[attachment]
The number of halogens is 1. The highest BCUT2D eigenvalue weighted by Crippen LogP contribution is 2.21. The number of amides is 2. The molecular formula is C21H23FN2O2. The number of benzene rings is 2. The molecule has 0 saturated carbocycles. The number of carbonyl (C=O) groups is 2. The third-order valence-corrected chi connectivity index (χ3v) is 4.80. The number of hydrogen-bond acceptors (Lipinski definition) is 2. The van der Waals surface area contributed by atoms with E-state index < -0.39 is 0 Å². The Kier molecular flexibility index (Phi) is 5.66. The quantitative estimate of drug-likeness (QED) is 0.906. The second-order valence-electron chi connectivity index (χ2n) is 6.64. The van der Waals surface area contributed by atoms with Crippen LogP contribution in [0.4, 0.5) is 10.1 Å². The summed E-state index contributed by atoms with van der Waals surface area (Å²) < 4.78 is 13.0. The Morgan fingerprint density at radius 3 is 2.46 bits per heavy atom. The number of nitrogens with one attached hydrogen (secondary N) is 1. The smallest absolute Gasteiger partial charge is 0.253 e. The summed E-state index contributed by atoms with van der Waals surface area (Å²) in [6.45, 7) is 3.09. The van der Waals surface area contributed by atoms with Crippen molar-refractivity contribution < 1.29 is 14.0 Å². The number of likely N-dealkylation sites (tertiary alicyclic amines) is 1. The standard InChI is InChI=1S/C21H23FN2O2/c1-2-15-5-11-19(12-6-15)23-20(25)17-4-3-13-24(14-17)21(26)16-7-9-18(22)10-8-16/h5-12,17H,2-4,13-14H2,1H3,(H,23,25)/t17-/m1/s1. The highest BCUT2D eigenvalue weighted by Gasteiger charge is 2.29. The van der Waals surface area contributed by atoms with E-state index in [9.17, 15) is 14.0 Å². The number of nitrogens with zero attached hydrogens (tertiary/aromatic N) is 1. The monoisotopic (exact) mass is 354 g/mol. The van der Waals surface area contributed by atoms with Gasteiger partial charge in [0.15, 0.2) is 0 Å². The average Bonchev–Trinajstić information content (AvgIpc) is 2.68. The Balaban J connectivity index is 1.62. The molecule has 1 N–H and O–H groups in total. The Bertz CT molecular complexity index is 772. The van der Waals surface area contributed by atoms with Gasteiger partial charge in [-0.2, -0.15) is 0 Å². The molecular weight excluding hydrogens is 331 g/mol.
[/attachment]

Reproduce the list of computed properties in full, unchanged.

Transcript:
The number of halogens is 1. The highest BCUT2D eigenvalue weighted by Crippen LogP contribution is 2.21. The number of amides is 2. The molecular formula is C21H23FN2O2. The number of benzene rings is 2. The molecule has 0 saturated carbocycles. The number of carbonyl (C=O) groups is 2. The third-order valence-corrected chi connectivity index (χ3v) is 4.80. The number of hydrogen-bond acceptors (Lipinski definition) is 2. The van der Waals surface area contributed by atoms with E-state index < -0.39 is 0 Å². The Kier molecular flexibility index (Phi) is 5.66. The quantitative estimate of drug-likeness (QED) is 0.906. The second-order valence-electron chi connectivity index (χ2n) is 6.64. The van der Waals surface area contributed by atoms with Crippen LogP contribution in [0.4, 0.5) is 10.1 Å². The summed E-state index contributed by atoms with van der Waals surface area (Å²) < 4.78 is 13.0. The Morgan fingerprint density at radius 3 is 2.46 bits per heavy atom. The number of nitrogens with one attached hydrogen (secondary N) is 1. The smallest absolute Gasteiger partial charge is 0.253 e. The summed E-state index contributed by atoms with van der Waals surface area (Å²) in [6.45, 7) is 3.09. The van der Waals surface area contributed by atoms with Crippen molar-refractivity contribution < 1.29 is 14.0 Å². The number of likely N-dealkylation sites (tertiary alicyclic amines) is 1. The standard InChI is InChI=1S/C21H23FN2O2/c1-2-15-5-11-19(12-6-15)23-20(25)17-4-3-13-24(14-17)21(26)16-7-9-18(22)10-8-16/h5-12,17H,2-4,13-14H2,1H3,(H,23,25)/t17-/m1/s1. The highest BCUT2D eigenvalue weighted by Gasteiger charge is 2.29. The van der Waals surface area contributed by atoms with E-state index in [9.17, 15) is 14.0 Å². The number of nitrogens with zero attached hydrogens (tertiary/aromatic N) is 1. The monoisotopic (exact) mass is 354 g/mol. The van der Waals surface area contributed by atoms with Gasteiger partial charge in [0.15, 0.2) is 0 Å². The average Bonchev–Trinajstić information content (AvgIpc) is 2.68. The Balaban J connectivity index is 1.62. The molecule has 1 N–H and O–H groups in total. The Bertz CT molecular complexity index is 772. The van der Waals surface area contributed by atoms with Gasteiger partial charge in [-0.2, -0.15) is 0 Å². The molecular weight excluding hydrogens is 331 g/mol.